Can a Super Bowl generate enough hotel taxes to pay Miami-Dade County government’s tab for hosting the big game? Past collection figures suggest the answer is no.
Mayor Carlos Gimenez wants Miami-Dade to establish a system of bonus payments for the Miami Dolphins that would let the team earn $4 million for playing host to the Super Bowl at Sun Life Stadium. A central part of the deal: owner Stephen Ross would arrange a $350 million renovation of Sun Life without county help, and that upgrade is sure to bring a Super Bowl back to Miami Gardens.
In touting the plan, Gimenez has not tied it directly to gains in hotel taxes. Instead, he has pointed to the tourism dollars a vibrant Sun Life brings to the entire Miami-Dade economy, which sees increased staffing, catering expenses, restaurant revenue and traffic at local airports and taxi stands during a major sporting event.
Increased economic activity boosts Miami-Dade collections of sales and gas taxes, along with other fees. There’s also the the intangible benefit to Miami’s tourism brand from the exposure a Super Bowl brings at the height of winter vacation season.
“The Super Bowl is a global event,’’ Ed Marquez, Gimenez’s deputy mayor for finance, wrote in an email Monday. “ In essence, it is a week long advertisement for our community.”
But the money behind the Gimenez plan will come from hotel taxes, and that’s a sought-after source of public dollars. What kind of windfall would a Super Bowl bring, and would the hotel-tax payout be a wash given the flood of high-spending ticket holders that come to town?
While the NFL gets accused of over-hyping a Super Bowl’s economic punch, tax data show the big game definitely has an impact even during the height of tourism season in South Florida.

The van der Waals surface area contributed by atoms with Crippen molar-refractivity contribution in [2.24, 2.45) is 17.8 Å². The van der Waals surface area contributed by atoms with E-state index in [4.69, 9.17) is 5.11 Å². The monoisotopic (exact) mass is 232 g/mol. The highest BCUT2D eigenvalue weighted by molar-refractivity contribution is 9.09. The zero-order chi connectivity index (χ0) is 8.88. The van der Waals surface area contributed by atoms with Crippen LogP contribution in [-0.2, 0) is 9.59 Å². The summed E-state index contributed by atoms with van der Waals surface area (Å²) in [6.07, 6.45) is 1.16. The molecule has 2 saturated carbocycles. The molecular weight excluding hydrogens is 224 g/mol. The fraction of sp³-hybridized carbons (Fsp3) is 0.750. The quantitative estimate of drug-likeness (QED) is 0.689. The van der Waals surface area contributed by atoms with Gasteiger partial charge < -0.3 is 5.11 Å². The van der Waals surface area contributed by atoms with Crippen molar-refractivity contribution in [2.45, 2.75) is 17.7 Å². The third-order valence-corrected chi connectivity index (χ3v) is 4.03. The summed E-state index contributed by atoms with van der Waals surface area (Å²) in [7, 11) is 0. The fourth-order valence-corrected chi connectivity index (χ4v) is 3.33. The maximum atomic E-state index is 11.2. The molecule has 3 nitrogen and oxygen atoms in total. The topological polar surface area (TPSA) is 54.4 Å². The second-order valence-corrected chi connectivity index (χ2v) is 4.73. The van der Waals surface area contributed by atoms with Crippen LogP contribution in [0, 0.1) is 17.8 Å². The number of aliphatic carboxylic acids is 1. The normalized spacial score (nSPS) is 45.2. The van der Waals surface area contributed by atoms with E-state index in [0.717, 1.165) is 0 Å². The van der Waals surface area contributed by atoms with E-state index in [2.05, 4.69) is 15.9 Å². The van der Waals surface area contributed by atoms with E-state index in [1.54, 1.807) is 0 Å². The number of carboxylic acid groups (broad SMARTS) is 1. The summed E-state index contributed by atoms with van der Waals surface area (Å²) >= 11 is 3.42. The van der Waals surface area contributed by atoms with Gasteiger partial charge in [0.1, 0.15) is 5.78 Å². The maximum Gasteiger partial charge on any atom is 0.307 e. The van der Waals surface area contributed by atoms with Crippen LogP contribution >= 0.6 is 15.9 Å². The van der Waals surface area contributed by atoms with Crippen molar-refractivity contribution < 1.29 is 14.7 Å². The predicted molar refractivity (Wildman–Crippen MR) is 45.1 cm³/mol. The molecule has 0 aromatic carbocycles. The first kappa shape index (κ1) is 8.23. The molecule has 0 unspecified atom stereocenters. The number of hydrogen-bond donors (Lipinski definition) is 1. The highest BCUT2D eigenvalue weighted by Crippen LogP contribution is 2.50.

Both appeared to bring a spike in hotel-tax collections. But neither looked large enough to cover an additional $4 million expense.
The chart above tracks changes from the prior year in revenue collected from Miami-Dade’s six-percent hotel tax. [Can’t see a chart on your mobile device? Click here.] Because each month brings significant changes in the tourism market, analysts consider year-over-year comparisons the best gauge of changes in the hotel market, rather than month-to-month.
So to see what impact a Super Bowl has on hotel-tax collections, we’re comparing the game’s month to revenue from the prior year.
In 2007, when hotels were still bustling despite a looming recession, Super Bowl month saw a 17 percent spike in hotel-tax collections from the prior year. For sure, that was a strong showing for the famously soggy Feb. 4 match-up between the Indianapolis Colts and the Chicago Bears, but it only produced an additional $1.3 million in hotel-tax revenue for Miami-Dade. Thanks to inflation, that money would be worth about $1.5 million today.
In 2010, as the region was lagging a national recovery, the tourism industry began surging ahead. The Feb. 7 Super Bowl clash between the Colts and the New Orleans Saints seemed to give the comeback momentum.
Spending at hotels was far better than in the previous February, when the nation was still officially in recession. Hotel-tax revenue soared a stunning 33 percent in Miami-Dade. But the actual revenue gain for Miami-Dade was just $2.2 million ($2.4 million in today’s dollars).
That’s for the entire month, while most hotels require four-night stays during Super Bowl weekend. So unless tourism was declining throughout the month of February in 2007 and 2010 — unlikely, given the gains seen throughout both years — Super Bowl accounts for just a portion of the total figure.
The extra $2.2 million in hotel-taxes from 2010 amounted to less than half of the $4.7 million in cash and free services like police and fire that Miami-Dade’s finance department estimated the county spent as host of the 2010 game. Gimenez aides say there is no plan to cut back on the local government’s Super Bowl expenses under the Dolphins’ event-subsidy program, so the tab could be double for future games.
[Update: After this article posted, a source favorable to the Dolphins wrote to note the Gimenez plan calls for the NFL to keep its official team hotels out of Broward County, a change from the regional approach the league took for past Super Bowls. The source argued that should mean a bigger boost in Miami-Dade hotel taxes for future Super Bowls. But the official team and headquarters hotels make up a small portion of the nearly 20,000 hotel rooms the NFL reserves in advance for a Super Bowl, and those come from both Broward and Miami-Dade hotels.]
None of this data reveals whether the Gimenez/Dolphins plan is a good idea or a bad one, or whether major events at Sun Life provide substantial boosts to the local economy.
But past collection figures show no evidence that Miami-Dade government can cover its Super Bowl costs through hotel taxes.